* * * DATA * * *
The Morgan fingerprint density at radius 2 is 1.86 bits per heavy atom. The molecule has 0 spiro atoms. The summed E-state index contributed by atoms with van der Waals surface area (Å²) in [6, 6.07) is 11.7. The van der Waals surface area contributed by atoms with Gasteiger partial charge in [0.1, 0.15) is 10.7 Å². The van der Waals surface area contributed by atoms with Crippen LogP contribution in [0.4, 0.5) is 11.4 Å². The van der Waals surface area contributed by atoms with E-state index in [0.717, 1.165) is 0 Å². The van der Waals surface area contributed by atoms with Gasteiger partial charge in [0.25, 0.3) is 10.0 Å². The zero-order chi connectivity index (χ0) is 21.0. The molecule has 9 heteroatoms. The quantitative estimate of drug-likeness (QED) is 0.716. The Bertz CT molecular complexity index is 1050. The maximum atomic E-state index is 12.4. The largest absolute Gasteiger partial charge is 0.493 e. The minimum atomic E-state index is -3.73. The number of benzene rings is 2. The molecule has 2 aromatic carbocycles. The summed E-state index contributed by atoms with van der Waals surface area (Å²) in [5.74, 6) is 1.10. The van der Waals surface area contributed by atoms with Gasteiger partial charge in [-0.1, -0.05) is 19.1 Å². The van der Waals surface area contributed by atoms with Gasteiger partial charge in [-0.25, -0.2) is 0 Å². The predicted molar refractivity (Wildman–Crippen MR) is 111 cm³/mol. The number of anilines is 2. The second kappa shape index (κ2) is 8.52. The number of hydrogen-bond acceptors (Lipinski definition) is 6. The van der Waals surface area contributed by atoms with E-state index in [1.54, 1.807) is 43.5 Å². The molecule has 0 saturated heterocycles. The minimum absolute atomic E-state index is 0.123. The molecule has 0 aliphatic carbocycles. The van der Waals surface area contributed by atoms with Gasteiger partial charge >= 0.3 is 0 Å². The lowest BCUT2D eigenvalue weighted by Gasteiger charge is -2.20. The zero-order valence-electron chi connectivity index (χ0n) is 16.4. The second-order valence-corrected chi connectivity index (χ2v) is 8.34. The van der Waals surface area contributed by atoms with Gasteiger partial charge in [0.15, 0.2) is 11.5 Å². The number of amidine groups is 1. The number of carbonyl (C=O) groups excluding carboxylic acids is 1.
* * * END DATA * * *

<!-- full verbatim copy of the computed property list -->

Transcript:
The Morgan fingerprint density at radius 2 is 1.86 bits per heavy atom. The molecule has 0 spiro atoms. The summed E-state index contributed by atoms with van der Waals surface area (Å²) in [6, 6.07) is 11.7. The van der Waals surface area contributed by atoms with Gasteiger partial charge in [0.1, 0.15) is 10.7 Å². The van der Waals surface area contributed by atoms with Crippen LogP contribution in [0.4, 0.5) is 11.4 Å². The van der Waals surface area contributed by atoms with E-state index in [0.717, 1.165) is 0 Å². The van der Waals surface area contributed by atoms with Gasteiger partial charge in [0.25, 0.3) is 10.0 Å². The zero-order chi connectivity index (χ0) is 21.0. The molecule has 9 heteroatoms. The quantitative estimate of drug-likeness (QED) is 0.716. The Bertz CT molecular complexity index is 1050. The maximum atomic E-state index is 12.4. The largest absolute Gasteiger partial charge is 0.493 e. The minimum atomic E-state index is -3.73. The number of benzene rings is 2. The molecule has 2 aromatic carbocycles. The summed E-state index contributed by atoms with van der Waals surface area (Å²) in [5.74, 6) is 1.10. The van der Waals surface area contributed by atoms with Gasteiger partial charge in [-0.1, -0.05) is 19.1 Å². The van der Waals surface area contributed by atoms with Gasteiger partial charge in [-0.25, -0.2) is 0 Å². The predicted molar refractivity (Wildman–Crippen MR) is 111 cm³/mol. The number of anilines is 2. The second kappa shape index (κ2) is 8.52. The number of hydrogen-bond acceptors (Lipinski definition) is 6. The van der Waals surface area contributed by atoms with E-state index in [1.54, 1.807) is 43.5 Å². The molecule has 0 saturated heterocycles. The minimum absolute atomic E-state index is 0.123. The molecule has 0 aliphatic carbocycles. The van der Waals surface area contributed by atoms with Gasteiger partial charge >= 0.3 is 0 Å². The lowest BCUT2D eigenvalue weighted by Gasteiger charge is -2.20. The zero-order valence-electron chi connectivity index (χ0n) is 16.4. The second-order valence-corrected chi connectivity index (χ2v) is 8.34. The van der Waals surface area contributed by atoms with Gasteiger partial charge in [0.15, 0.2) is 11.5 Å². The number of amidine groups is 1. The number of carbonyl (C=O) groups excluding carboxylic acids is 1.